Letter to the editor: Are our chrysanthemums killing the bees?

Recently I bought a few chrysanthemums and asters from a local hardware store, but as I was about to plant them, I wondered if they too had been laced with the neonicotinoids I’d so carefully avoided when buying my summer bedding flowers.

Neonicotinoids are neurotoxic insecticides. They are systemic, permeate the entire plant and endure for three years, building up in the soil and water runoff. Not only do they kill the bugs that feast on plants, but also the pollinators who are responsible for one out of every three bites we humans eat. Songbirds who eat neonic-infected bugs are dying at a much more alarming rate than seed eating birds. White tailed deer and fish are also at risk.

This information comes from a very accessible webinar: “One Square Foot of Grass can have enough Neonics to Kill a Million Bees,” at the Pollinator Pathways website, https://www.pollinator-pathway.org/.

The speakers are Dan Raichel, acting director of the Natural Resources Defense Council’s Pollinator Initiative, and Dr. Kathleen Nolan, president of the Physicians for Social Responsibility, NY Chapter and senior research director at Catskill Mountainkeeper. Listening to the webinar, I learned some disturbing facts on how neonics are affecting humans, too. Year after year, neonics build up in the soil and water so that now nearly one third of Long Island’s groundwater is affected. The CDC estimates that on any given day, half of all Americans are exposed to neonicitinoids. Chronic exposure in pregnant women causes brain damage to their children. Eating organic food and using an advanced water filtration system is recommended, but not affordable for everyone. Moreover, the decline in pollinators is lowering crop yields so that good nutrition is becoming unaffordable.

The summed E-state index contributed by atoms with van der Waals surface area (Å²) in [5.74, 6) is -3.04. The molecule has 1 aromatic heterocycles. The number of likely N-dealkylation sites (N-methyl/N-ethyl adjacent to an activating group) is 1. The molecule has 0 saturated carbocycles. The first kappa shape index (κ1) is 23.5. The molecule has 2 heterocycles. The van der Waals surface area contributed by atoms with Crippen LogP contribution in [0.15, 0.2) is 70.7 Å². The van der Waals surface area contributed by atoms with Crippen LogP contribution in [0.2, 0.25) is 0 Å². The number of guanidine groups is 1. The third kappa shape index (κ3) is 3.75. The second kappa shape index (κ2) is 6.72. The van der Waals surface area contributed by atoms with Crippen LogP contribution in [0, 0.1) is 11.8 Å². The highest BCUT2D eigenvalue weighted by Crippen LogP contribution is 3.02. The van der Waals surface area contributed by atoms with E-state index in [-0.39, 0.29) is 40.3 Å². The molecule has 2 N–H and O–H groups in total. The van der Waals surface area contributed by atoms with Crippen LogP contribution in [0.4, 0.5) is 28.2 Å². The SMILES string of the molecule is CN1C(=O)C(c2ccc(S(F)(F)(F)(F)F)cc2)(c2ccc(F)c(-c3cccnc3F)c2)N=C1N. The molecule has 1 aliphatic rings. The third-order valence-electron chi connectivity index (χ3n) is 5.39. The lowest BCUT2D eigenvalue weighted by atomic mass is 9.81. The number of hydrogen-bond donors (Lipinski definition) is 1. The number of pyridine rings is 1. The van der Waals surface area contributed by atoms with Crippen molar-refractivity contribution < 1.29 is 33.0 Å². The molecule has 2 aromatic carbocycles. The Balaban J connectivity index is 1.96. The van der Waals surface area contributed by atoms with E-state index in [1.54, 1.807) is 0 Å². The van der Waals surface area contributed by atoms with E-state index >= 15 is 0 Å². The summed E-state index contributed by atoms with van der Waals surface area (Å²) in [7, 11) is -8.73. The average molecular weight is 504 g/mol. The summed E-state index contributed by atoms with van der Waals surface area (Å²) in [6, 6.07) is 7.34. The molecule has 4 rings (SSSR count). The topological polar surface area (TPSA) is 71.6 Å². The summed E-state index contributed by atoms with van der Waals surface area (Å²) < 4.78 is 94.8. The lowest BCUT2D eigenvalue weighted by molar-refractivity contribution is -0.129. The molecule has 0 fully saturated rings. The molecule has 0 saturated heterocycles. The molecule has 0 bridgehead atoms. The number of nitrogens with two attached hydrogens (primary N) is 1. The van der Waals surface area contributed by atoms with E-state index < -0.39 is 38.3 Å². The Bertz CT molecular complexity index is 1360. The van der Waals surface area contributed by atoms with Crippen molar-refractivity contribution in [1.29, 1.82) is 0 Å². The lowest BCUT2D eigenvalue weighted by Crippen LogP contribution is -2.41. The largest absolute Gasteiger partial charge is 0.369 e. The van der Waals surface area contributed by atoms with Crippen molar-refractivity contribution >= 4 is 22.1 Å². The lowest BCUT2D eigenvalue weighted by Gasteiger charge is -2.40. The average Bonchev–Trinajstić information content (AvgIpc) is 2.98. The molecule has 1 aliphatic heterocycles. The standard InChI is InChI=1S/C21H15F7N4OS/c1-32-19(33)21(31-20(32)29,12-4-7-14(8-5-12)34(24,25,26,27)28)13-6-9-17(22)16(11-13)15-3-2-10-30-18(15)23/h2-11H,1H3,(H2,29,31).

What can be done? VPIRG has begun a public awareness campaign focused on phasing out the use of neonic coated seeds to save our pollinators. In Quebec and Ontario, where this has already happened, there has been no drop in crop yield or profit to farmers. VPIRG’s goal is to have legislation in Vermont drafted and presented to the legislature this winter. Go to popvt.org to sign VPIRG’s petition in favor of this legislation.

Meanwhile, what do we do with our beautiful mums? In my fruitless search for local, organic chrysanthemums, I finally accepted that almost all mums grown by conventional nurseries contain neonicotinoids, even those that were started from cuttings. If they don’t, they are not labeled neonic-free. As Dr. Nolan said, “If it’s a pretty plant, we’re attracting insects to their death.” She suggested keeping the mums inside and being careful not to compost them. The nerve effects of neonics are permanent and build up over time. We don’t want to feed ourselves, our children and our guests from food grown with neonic compost.

Let’s get out of this science experiment that we didn’t sign up for. Plant hardy mums and asters native to New England that have been grown from organic seed. Support VPIRG and sign the petition. Join Pollinator Pathways of Addison County, [email protected]. 

Maybe someday we can find safe and beautiful chrysanthemums to grace our porches and public roadways, but it will take effort today.

Marguerite Gregory


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